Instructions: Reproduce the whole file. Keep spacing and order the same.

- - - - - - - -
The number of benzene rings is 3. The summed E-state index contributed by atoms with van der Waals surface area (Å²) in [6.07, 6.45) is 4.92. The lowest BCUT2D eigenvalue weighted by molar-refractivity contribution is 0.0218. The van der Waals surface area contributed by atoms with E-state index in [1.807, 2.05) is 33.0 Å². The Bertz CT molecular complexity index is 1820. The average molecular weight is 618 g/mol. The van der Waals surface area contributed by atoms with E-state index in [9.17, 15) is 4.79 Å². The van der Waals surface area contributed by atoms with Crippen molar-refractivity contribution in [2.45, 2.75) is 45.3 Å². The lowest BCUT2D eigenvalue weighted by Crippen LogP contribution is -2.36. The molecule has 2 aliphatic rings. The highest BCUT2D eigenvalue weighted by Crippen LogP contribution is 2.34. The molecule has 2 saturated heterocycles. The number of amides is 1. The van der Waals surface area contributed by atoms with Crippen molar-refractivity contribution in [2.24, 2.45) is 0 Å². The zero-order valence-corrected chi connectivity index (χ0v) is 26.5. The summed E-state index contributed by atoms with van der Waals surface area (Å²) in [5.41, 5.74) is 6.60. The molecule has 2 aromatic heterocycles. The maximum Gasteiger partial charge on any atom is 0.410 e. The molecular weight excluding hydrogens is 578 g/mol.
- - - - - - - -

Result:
The number of benzene rings is 3. The summed E-state index contributed by atoms with van der Waals surface area (Å²) in [6.07, 6.45) is 4.92. The lowest BCUT2D eigenvalue weighted by molar-refractivity contribution is 0.0218. The van der Waals surface area contributed by atoms with E-state index in [1.807, 2.05) is 33.0 Å². The Bertz CT molecular complexity index is 1820. The average molecular weight is 618 g/mol. The van der Waals surface area contributed by atoms with E-state index in [9.17, 15) is 4.79 Å². The van der Waals surface area contributed by atoms with Crippen molar-refractivity contribution in [2.45, 2.75) is 45.3 Å². The lowest BCUT2D eigenvalue weighted by Crippen LogP contribution is -2.36. The molecule has 2 aliphatic rings. The highest BCUT2D eigenvalue weighted by Crippen LogP contribution is 2.34. The molecule has 2 saturated heterocycles. The number of amides is 1. The van der Waals surface area contributed by atoms with Crippen molar-refractivity contribution in [2.24, 2.45) is 0 Å². The zero-order valence-corrected chi connectivity index (χ0v) is 26.5. The summed E-state index contributed by atoms with van der Waals surface area (Å²) in [5.41, 5.74) is 6.60. The molecule has 2 aromatic heterocycles. The maximum Gasteiger partial charge on any atom is 0.410 e. The molecular weight excluding hydrogens is 578 g/mol.